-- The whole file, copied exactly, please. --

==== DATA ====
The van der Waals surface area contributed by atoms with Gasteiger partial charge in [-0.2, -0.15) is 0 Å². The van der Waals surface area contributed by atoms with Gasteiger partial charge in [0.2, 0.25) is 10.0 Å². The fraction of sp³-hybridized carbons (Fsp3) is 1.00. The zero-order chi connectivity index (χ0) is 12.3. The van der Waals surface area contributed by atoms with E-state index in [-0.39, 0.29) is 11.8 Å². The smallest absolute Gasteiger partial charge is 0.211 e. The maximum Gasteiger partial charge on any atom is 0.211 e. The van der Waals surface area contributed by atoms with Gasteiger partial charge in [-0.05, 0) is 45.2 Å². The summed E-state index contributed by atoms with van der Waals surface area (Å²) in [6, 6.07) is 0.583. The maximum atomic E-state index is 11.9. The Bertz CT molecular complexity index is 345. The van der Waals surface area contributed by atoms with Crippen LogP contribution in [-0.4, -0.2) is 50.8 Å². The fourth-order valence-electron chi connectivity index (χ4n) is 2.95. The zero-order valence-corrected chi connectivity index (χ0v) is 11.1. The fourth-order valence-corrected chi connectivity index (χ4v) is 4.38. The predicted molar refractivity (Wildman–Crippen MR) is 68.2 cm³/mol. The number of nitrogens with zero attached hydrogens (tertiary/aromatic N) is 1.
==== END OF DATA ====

The van der Waals surface area contributed by atoms with Gasteiger partial charge in [-0.2, -0.15) is 0 Å². The van der Waals surface area contributed by atoms with Gasteiger partial charge in [0.2, 0.25) is 10.0 Å². The fraction of sp³-hybridized carbons (Fsp3) is 1.00. The zero-order chi connectivity index (χ0) is 12.3. The van der Waals surface area contributed by atoms with E-state index in [-0.39, 0.29) is 11.8 Å². The smallest absolute Gasteiger partial charge is 0.211 e. The maximum Gasteiger partial charge on any atom is 0.211 e. The van der Waals surface area contributed by atoms with Gasteiger partial charge in [-0.05, 0) is 45.2 Å². The summed E-state index contributed by atoms with van der Waals surface area (Å²) in [6, 6.07) is 0.583. The maximum atomic E-state index is 11.9. The Bertz CT molecular complexity index is 345. The van der Waals surface area contributed by atoms with Crippen LogP contribution in [-0.4, -0.2) is 50.8 Å². The fourth-order valence-electron chi connectivity index (χ4n) is 2.95. The zero-order valence-corrected chi connectivity index (χ0v) is 11.1. The fourth-order valence-corrected chi connectivity index (χ4v) is 4.38. The predicted molar refractivity (Wildman–Crippen MR) is 68.2 cm³/mol. The number of nitrogens with zero attached hydrogens (tertiary/aromatic N) is 1.